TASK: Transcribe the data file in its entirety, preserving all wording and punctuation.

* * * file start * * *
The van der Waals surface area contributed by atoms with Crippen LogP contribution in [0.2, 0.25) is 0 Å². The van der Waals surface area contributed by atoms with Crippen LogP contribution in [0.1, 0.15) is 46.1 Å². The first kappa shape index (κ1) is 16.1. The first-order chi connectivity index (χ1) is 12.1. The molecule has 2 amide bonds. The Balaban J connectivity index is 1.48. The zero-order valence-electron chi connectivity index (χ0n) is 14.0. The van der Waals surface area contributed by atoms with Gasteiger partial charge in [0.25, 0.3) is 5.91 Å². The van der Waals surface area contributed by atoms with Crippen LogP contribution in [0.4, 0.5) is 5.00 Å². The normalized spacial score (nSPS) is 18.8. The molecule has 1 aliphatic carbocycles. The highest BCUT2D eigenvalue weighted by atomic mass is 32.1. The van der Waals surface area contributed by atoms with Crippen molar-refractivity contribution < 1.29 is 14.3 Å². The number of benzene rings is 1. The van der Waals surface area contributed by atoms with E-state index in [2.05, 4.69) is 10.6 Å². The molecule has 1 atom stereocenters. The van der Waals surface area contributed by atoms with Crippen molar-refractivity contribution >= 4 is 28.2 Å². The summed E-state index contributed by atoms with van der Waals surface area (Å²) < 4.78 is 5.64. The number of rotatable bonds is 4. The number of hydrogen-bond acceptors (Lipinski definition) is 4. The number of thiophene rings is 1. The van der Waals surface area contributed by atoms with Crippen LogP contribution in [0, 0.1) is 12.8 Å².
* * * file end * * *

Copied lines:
The van der Waals surface area contributed by atoms with Crippen LogP contribution in [0.2, 0.25) is 0 Å². The van der Waals surface area contributed by atoms with Crippen LogP contribution in [0.1, 0.15) is 46.1 Å². The first kappa shape index (κ1) is 16.1. The first-order chi connectivity index (χ1) is 12.1. The molecule has 2 amide bonds. The Balaban J connectivity index is 1.48. The zero-order valence-electron chi connectivity index (χ0n) is 14.0. The van der Waals surface area contributed by atoms with Gasteiger partial charge in [0.25, 0.3) is 5.91 Å². The van der Waals surface area contributed by atoms with Crippen LogP contribution in [0.4, 0.5) is 5.00 Å². The normalized spacial score (nSPS) is 18.8. The molecule has 1 aliphatic carbocycles. The highest BCUT2D eigenvalue weighted by atomic mass is 32.1. The van der Waals surface area contributed by atoms with Crippen molar-refractivity contribution < 1.29 is 14.3 Å². The number of benzene rings is 1. The van der Waals surface area contributed by atoms with E-state index in [2.05, 4.69) is 10.6 Å². The molecule has 1 atom stereocenters. The van der Waals surface area contributed by atoms with Crippen molar-refractivity contribution >= 4 is 28.2 Å². The summed E-state index contributed by atoms with van der Waals surface area (Å²) < 4.78 is 5.64. The number of rotatable bonds is 4. The number of hydrogen-bond acceptors (Lipinski definition) is 4. The number of thiophene rings is 1. The van der Waals surface area contributed by atoms with Crippen LogP contribution in [0, 0.1) is 12.8 Å².